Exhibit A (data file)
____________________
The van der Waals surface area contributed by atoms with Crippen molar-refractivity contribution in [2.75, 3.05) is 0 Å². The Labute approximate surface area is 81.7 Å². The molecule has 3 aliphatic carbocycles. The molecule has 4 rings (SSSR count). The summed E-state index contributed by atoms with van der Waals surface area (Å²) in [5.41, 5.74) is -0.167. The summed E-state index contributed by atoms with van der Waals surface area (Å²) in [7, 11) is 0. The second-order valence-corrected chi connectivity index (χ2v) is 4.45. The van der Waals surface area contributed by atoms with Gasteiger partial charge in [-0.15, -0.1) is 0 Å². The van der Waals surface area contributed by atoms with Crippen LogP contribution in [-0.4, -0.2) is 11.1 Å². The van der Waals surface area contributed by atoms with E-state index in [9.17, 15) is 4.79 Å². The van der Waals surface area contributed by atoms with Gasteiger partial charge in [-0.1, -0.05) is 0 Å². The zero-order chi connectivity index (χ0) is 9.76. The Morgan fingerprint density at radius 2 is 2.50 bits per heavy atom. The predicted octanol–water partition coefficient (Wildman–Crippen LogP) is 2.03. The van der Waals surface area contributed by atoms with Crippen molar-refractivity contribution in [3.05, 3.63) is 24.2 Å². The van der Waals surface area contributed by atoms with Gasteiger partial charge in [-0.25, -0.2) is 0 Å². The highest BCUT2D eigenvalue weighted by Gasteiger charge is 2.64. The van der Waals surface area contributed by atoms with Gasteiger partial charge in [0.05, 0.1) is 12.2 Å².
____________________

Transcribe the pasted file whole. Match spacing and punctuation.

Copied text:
The van der Waals surface area contributed by atoms with Crippen molar-refractivity contribution in [2.75, 3.05) is 0 Å². The Labute approximate surface area is 81.7 Å². The molecule has 3 aliphatic carbocycles. The molecule has 4 rings (SSSR count). The summed E-state index contributed by atoms with van der Waals surface area (Å²) in [5.41, 5.74) is -0.167. The summed E-state index contributed by atoms with van der Waals surface area (Å²) in [7, 11) is 0. The second-order valence-corrected chi connectivity index (χ2v) is 4.45. The van der Waals surface area contributed by atoms with Gasteiger partial charge in [-0.15, -0.1) is 0 Å². The van der Waals surface area contributed by atoms with Crippen LogP contribution in [-0.4, -0.2) is 11.1 Å². The van der Waals surface area contributed by atoms with E-state index in [9.17, 15) is 4.79 Å². The van der Waals surface area contributed by atoms with Gasteiger partial charge in [-0.1, -0.05) is 0 Å². The zero-order chi connectivity index (χ0) is 9.76. The Morgan fingerprint density at radius 2 is 2.50 bits per heavy atom. The predicted octanol–water partition coefficient (Wildman–Crippen LogP) is 2.03. The van der Waals surface area contributed by atoms with Crippen molar-refractivity contribution in [3.05, 3.63) is 24.2 Å². The van der Waals surface area contributed by atoms with Gasteiger partial charge in [-0.25, -0.2) is 0 Å². The highest BCUT2D eigenvalue weighted by Gasteiger charge is 2.64. The van der Waals surface area contributed by atoms with Gasteiger partial charge in [0.05, 0.1) is 12.2 Å².